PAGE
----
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INTERVIEW W/ Deshine: "We're becoming the best band in the world"!

Having recently moved from Canada to Liverpool to further their musical aspirations, Chilean frontman Donnie & Ukrainian bassist Lisa from Deshine have already been making waves in the local scene. Whether you catch them busking around Bold Street or getting in the mix at the city's underground gigs, they have quickly become familiar faces around town, focused on their mission of spreading their sonic message.

Inspired by traditional Rock and Brit-Pop giants such as The Beatles, Oasis and The Stone Roses, they are channeling their unforgiving, Punk-spirited attitude and intriguing life stories through a no nonsense brand of high-octane Rock & Roll.

We spoke with the pair about their move to the city and their new single 'Sally' .

Photo Credit: Yuliia Hryb / @u.liia.h

Q. You both moved here from Canada in the Summer - why did you choose Liverpool as your destination?

Donnie - “Personally for me, I've been moving around for a long, long time. So moving isn’t something new. I’ve lived in Europe before and in the States and in Canada. So moving to Liverpool wasn’t a big change, you know, it's just like get on a plane and that's it. But we chose Liverpool because we love the Beatles. We were looking for a place where there's still a bit of proper Rock and Roll and when I was playing in Canada, I saw bands from Liverpool like STONE and The Kairos so they were a big part of that”.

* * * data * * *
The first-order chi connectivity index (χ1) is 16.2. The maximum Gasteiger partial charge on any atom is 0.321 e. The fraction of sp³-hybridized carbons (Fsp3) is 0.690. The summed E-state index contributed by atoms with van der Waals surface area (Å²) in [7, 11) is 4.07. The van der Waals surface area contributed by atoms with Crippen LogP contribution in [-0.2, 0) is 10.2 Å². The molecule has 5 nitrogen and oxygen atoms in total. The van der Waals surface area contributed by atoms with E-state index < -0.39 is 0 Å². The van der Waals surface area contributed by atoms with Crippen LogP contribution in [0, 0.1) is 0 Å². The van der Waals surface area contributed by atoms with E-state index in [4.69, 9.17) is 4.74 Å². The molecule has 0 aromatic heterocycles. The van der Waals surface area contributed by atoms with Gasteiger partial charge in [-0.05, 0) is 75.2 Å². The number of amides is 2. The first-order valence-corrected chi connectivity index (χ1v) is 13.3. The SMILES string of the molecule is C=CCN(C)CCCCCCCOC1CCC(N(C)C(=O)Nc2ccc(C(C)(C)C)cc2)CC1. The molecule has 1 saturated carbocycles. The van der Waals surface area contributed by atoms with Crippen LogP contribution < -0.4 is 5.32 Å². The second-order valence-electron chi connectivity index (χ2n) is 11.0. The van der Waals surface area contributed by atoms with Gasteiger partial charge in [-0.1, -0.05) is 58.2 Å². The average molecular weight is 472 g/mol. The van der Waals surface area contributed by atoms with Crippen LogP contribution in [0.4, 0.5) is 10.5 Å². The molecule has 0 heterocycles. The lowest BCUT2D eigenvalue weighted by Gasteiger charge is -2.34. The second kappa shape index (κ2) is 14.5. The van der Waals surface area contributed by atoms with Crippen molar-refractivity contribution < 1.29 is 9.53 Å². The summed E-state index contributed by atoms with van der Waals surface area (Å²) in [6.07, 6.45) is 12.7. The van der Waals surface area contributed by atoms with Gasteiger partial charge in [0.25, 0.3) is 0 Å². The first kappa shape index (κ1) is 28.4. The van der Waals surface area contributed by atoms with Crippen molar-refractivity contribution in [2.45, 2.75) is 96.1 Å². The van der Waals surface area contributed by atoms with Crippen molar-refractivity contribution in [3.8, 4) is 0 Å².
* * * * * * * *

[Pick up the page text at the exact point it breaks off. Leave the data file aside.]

Q. Do you take any inspiration from these artists like The Beatles or STONE in your own music?

Donnie - “It's not like inspiration, it's just more that I saw that people might still enjoy that kind of Rock and Roll here because in North America it's more of a Grunge or Metal. A lot of people who go to gigs there just want to go and mosh and that's it. They don't actually go into a gig thinking they might fall in love with a song, they just want to go and get the anger out. I was expecting that in Liverpool and in the UK in general it might be different and actually it is!".

Q. How have you settled into Liverpool and the music scene here?